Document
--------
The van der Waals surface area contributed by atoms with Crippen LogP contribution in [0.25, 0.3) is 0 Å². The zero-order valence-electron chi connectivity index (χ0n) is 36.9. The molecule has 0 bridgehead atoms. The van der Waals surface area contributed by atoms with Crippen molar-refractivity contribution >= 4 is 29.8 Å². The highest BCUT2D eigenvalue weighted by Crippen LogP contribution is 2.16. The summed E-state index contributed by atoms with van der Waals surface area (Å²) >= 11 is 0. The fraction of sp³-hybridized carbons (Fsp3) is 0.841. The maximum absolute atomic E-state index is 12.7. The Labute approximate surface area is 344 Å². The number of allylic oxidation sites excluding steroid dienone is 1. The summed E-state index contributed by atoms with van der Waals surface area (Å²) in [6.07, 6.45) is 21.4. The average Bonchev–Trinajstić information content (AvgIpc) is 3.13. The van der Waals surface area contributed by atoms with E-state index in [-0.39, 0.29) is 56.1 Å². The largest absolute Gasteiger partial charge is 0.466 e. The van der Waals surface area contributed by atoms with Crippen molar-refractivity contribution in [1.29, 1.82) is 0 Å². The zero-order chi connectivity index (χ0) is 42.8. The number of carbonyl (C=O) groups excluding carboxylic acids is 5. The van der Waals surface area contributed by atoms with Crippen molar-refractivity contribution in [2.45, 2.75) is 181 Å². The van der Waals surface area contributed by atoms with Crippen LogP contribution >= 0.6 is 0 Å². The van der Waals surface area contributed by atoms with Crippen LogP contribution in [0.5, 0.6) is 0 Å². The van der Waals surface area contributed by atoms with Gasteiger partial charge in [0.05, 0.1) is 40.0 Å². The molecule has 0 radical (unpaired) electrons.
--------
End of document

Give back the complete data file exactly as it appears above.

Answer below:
The van der Waals surface area contributed by atoms with Crippen LogP contribution in [0.25, 0.3) is 0 Å². The zero-order valence-electron chi connectivity index (χ0n) is 36.9. The molecule has 0 bridgehead atoms. The van der Waals surface area contributed by atoms with Crippen molar-refractivity contribution >= 4 is 29.8 Å². The highest BCUT2D eigenvalue weighted by Crippen LogP contribution is 2.16. The summed E-state index contributed by atoms with van der Waals surface area (Å²) >= 11 is 0. The fraction of sp³-hybridized carbons (Fsp3) is 0.841. The maximum absolute atomic E-state index is 12.7. The Labute approximate surface area is 344 Å². The number of allylic oxidation sites excluding steroid dienone is 1. The summed E-state index contributed by atoms with van der Waals surface area (Å²) in [6.07, 6.45) is 21.4. The average Bonchev–Trinajstić information content (AvgIpc) is 3.13. The van der Waals surface area contributed by atoms with E-state index in [-0.39, 0.29) is 56.1 Å². The largest absolute Gasteiger partial charge is 0.466 e. The van der Waals surface area contributed by atoms with Crippen molar-refractivity contribution in [1.29, 1.82) is 0 Å². The zero-order chi connectivity index (χ0) is 42.8. The number of carbonyl (C=O) groups excluding carboxylic acids is 5. The van der Waals surface area contributed by atoms with Crippen molar-refractivity contribution in [2.45, 2.75) is 181 Å². The van der Waals surface area contributed by atoms with Crippen LogP contribution >= 0.6 is 0 Å². The van der Waals surface area contributed by atoms with Crippen LogP contribution in [0.5, 0.6) is 0 Å². The van der Waals surface area contributed by atoms with Gasteiger partial charge in [0.05, 0.1) is 40.0 Å². The molecule has 0 radical (unpaired) electrons.